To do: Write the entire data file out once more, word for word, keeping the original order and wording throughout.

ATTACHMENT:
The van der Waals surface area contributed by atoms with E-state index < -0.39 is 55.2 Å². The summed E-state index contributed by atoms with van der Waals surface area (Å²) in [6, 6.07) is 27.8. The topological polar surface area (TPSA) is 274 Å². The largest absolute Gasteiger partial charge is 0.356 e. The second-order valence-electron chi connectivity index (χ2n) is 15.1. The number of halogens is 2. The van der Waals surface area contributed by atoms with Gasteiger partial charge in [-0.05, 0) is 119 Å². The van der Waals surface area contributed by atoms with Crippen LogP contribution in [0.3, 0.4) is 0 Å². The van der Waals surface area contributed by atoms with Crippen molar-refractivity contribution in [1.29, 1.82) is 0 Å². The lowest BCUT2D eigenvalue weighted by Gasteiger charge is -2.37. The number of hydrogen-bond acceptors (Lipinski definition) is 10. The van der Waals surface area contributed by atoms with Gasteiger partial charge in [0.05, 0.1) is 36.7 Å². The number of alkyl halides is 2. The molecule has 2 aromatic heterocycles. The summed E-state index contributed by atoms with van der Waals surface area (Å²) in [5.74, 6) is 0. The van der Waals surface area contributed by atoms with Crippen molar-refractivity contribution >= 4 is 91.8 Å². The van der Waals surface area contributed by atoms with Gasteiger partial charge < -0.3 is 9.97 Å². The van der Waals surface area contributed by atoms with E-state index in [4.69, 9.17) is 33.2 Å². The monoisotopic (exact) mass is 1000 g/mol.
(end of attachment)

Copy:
The van der Waals surface area contributed by atoms with E-state index < -0.39 is 55.2 Å². The summed E-state index contributed by atoms with van der Waals surface area (Å²) in [6, 6.07) is 27.8. The topological polar surface area (TPSA) is 274 Å². The largest absolute Gasteiger partial charge is 0.356 e. The second-order valence-electron chi connectivity index (χ2n) is 15.1. The number of halogens is 2. The van der Waals surface area contributed by atoms with Gasteiger partial charge in [-0.05, 0) is 119 Å². The van der Waals surface area contributed by atoms with Crippen LogP contribution in [0.3, 0.4) is 0 Å². The van der Waals surface area contributed by atoms with Crippen molar-refractivity contribution in [1.29, 1.82) is 0 Å². The lowest BCUT2D eigenvalue weighted by Gasteiger charge is -2.37. The number of hydrogen-bond acceptors (Lipinski definition) is 10. The van der Waals surface area contributed by atoms with Gasteiger partial charge in [0.05, 0.1) is 36.7 Å². The number of alkyl halides is 2. The molecule has 2 aromatic heterocycles. The summed E-state index contributed by atoms with van der Waals surface area (Å²) in [5.74, 6) is 0. The van der Waals surface area contributed by atoms with Crippen molar-refractivity contribution >= 4 is 91.8 Å². The van der Waals surface area contributed by atoms with Gasteiger partial charge < -0.3 is 9.97 Å². The van der Waals surface area contributed by atoms with E-state index in [4.69, 9.17) is 33.2 Å². The monoisotopic (exact) mass is 1000 g/mol.